IEEE Electrification Magazine - June 2016 - 27

oven, dishwasher) and laundry rooms (e.g., washing
machine, dryer, iron). For a given power consumption, supplying the loads at 230 V would keep the
same current loading in the wires as in a singlephase 230-VAC system. If high efficiency in the distribution and/or wire-gauge reduction is required,
the voltage can be increased up to 400 V. Beyond
this level, the efficiency improvement should be
negligible, and the protection system would be
highly demanding.
3) High-power elements (≥538 V, ≥10 kW) are expected
to be a part of the common-facilities elements for a
building, including DGs (e.g., PV panels, WTs, FCs,
µCHP), ESSs, and the building's air-conditioning system, elevators, and EV charging posts.

Integration of Future LVdc Distribution Systems
The following discussion analyzes the selection of the
voltage and topology of the distribution system in building
applications. The standards, guidelines, and codes necessary to widely
implement LVdc systems to supply
the electricity to homes and buildings
have not yet been developed, even
though several organizations, such as
the IEC or EMerge Alliance, are actively working in this area. In the near
future, a reasonable first step to apply
dc power to buildings, as depicted in
Figure 1, is to use an LVdc system to
interconnect the local RESs, ESSs, and
loads common in buildings, such as
lighting systems and elevators,
whereas the ac distribution system is
used to connect the building to the grid and supply the
apartments. The purpose of this configuration is that not a
single change is required in the apartments, and therefore
there is no need for the consumers to change electrical
equipment in their homes.
If we take a look forward, once the regulations and
standards for dc system are developed and mature,
hybrid ac/dc distribution systems for buildings, as the one
proposed in Figure 3, will likely be widely accepted and
implemented, and most important, there will be dc-compatible devices broadly available in the market, such as
appliances and electronics that can be used with either
an ac or a dc system. In the literature, most of the proposed architectures for dc distribution in buildings use a
unipolar bus running at 380-400 V. As mentioned previously, this is the solution adopted by the data-center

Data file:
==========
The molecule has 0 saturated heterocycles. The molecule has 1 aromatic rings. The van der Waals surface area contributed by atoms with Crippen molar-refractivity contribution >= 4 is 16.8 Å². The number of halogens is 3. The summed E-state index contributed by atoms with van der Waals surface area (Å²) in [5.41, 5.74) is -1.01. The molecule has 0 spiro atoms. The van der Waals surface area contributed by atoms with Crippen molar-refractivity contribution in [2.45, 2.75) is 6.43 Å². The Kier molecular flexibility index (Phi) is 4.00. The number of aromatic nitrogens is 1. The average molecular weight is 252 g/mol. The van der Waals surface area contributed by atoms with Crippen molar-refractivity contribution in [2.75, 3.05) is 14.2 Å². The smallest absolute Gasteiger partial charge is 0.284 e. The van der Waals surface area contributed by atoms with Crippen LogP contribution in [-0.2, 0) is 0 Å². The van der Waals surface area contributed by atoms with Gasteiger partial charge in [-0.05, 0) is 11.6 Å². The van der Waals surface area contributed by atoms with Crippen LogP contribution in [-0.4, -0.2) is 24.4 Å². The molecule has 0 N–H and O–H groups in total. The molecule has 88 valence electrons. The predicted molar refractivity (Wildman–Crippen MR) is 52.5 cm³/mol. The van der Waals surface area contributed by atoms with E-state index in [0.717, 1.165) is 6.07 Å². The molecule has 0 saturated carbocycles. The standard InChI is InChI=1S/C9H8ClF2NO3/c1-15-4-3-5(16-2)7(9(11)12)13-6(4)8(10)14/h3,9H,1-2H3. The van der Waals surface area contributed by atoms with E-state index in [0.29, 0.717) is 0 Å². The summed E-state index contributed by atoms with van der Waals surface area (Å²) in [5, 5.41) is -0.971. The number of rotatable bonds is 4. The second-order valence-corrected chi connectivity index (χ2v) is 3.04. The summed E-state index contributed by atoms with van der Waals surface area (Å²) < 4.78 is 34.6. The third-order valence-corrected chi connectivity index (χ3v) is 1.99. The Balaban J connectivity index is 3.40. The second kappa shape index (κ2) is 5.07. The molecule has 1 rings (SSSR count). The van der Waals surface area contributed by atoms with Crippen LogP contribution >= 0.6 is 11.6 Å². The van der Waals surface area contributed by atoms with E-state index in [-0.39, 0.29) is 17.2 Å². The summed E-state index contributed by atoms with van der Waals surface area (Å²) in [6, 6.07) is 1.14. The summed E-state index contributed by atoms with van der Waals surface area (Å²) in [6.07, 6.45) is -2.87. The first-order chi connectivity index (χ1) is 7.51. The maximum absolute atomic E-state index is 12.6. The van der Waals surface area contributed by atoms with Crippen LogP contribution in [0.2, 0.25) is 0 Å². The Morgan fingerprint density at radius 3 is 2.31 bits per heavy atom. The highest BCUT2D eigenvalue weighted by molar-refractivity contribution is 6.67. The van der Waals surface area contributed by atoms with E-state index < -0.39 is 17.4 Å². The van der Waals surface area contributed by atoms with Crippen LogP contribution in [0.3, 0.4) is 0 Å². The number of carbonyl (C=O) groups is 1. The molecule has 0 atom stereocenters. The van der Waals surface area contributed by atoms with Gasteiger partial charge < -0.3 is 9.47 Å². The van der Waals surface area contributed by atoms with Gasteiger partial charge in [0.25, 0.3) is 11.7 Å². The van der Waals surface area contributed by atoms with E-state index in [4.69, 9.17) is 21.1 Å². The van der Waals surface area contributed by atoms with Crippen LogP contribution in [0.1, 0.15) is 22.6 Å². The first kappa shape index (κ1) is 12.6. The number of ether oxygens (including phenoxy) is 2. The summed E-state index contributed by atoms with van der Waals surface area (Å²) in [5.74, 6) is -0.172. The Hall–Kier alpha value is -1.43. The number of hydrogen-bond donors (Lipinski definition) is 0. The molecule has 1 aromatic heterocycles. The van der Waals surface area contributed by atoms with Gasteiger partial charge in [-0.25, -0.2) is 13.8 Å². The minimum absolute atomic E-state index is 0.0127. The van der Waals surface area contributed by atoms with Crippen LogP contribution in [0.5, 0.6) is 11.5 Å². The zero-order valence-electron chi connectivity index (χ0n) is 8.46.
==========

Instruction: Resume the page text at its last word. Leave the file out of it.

industry, even though it might not be the most optimized
solution for buildings and homes. It is an easier step to
take, rather than developing a new solution for the distribution system. This solution is simple, convenient, and
more efficient than the traditional ac system. It is convenient because it has been tested in different applications,

therefore most of the solutions already developed in that
field can be used for this particular systems as well. It is
more efficient because first, the voltage level is higher,
hence the losses in the conductors are lower, and second,
using a dc system to distribute the energy between mostly dc-based devices (e.g., PV panels, batteries, lights,
motor drives) allows a reduction in the number of conversion stages.
It seems that unipolar 400-V distribution systems are
widely accepted as a suitable solution for dc distribution for building applications. However, aside from the
convenience of adapting an already tested solution, the
following question must be asked: Is the 400-V system
the best option for distribution in buildings? For
instance, regarding the topology of the system, we discussed earlier the benefits and disadvantages of
unipolar, bipolar, and multibus architectures. Bipolar
configurations offer significant advantages, especially
for this kind of application, which has different
elements (e.g., generators, loads,
storage systems) with a wide range
of power ratings. Therefore, the
availability of different voltage levels
to supply the elements in the systems enables a better compromise
between distribution efficiency and
safety. As a consequence, a bipolartype LVdc distribution system seems
a better solution.
Then the discussion moves to
which voltage levels should be used
for the distribution. We have discussed that dc voltage levels within
230-400 V are a good compromise
between, efficiency, safety, and compatibility with existing ac systems. Furthermore, once established that a
bipolar configuration is a more convenient solution for
distribution in building/residential applications, it
seems advantageous to apply the same topology for the
distribution grid between the buildings themselves. In
Figures 4 and 5, a two-level bipolar distribution grid is
shown. The IEC 60038 standard sets the upper limit for
LVdc systems at 1500 V, therefore, to maximize the efficiency in the distribution, a bipolar !750 V is proposed,
from which it is possible to extract a second-level
!375 V bipolar line, which fits the suitable voltage levels
for both high and medium power-rating elements in
buildings. It should be also noted that the use of a twolevel bipolar distribution system restricts the voltage
level to be used in the system, therefore doubling up
twice the voltage level 380-400 V would exceed the LV
limit set by the standards. The grounding and protection scheme for the proposed two-level bipolar LVdc
distribution system is not trivial, and some modifications are needed to comply with the safety requirements. The neutral conductor of the !375-V distribution

DC provides a
promising solution
for modern power
systems to improve
efficiency, power
quality, resiliency,
and reliability.

	

IEEE Electrific ation Magazine / j une 2 0 1 6

27



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